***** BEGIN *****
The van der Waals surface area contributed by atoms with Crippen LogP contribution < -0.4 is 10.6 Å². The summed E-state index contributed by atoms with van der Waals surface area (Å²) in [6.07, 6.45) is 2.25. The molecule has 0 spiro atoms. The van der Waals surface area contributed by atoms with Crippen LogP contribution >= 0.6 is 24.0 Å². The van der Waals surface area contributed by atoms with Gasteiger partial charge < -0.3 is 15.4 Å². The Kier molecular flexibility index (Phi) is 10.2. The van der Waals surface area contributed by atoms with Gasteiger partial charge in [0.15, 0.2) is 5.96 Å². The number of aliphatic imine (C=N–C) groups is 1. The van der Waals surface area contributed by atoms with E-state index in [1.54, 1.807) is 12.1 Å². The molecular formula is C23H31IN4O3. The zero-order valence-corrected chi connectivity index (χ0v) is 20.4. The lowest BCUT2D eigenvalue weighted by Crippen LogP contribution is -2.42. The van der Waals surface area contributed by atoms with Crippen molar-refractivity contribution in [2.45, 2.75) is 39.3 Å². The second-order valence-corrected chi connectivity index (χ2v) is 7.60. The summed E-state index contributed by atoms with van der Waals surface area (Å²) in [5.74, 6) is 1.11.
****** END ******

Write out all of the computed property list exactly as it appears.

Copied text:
The van der Waals surface area contributed by atoms with Crippen LogP contribution < -0.4 is 10.6 Å². The summed E-state index contributed by atoms with van der Waals surface area (Å²) in [6.07, 6.45) is 2.25. The molecule has 0 spiro atoms. The van der Waals surface area contributed by atoms with Crippen LogP contribution >= 0.6 is 24.0 Å². The van der Waals surface area contributed by atoms with Gasteiger partial charge < -0.3 is 15.4 Å². The Kier molecular flexibility index (Phi) is 10.2. The van der Waals surface area contributed by atoms with Gasteiger partial charge in [0.15, 0.2) is 5.96 Å². The number of aliphatic imine (C=N–C) groups is 1. The van der Waals surface area contributed by atoms with E-state index in [1.54, 1.807) is 12.1 Å². The molecular formula is C23H31IN4O3. The zero-order valence-corrected chi connectivity index (χ0v) is 20.4. The lowest BCUT2D eigenvalue weighted by Crippen LogP contribution is -2.42. The van der Waals surface area contributed by atoms with Crippen molar-refractivity contribution in [2.45, 2.75) is 39.3 Å². The second-order valence-corrected chi connectivity index (χ2v) is 7.60. The summed E-state index contributed by atoms with van der Waals surface area (Å²) in [5.74, 6) is 1.11.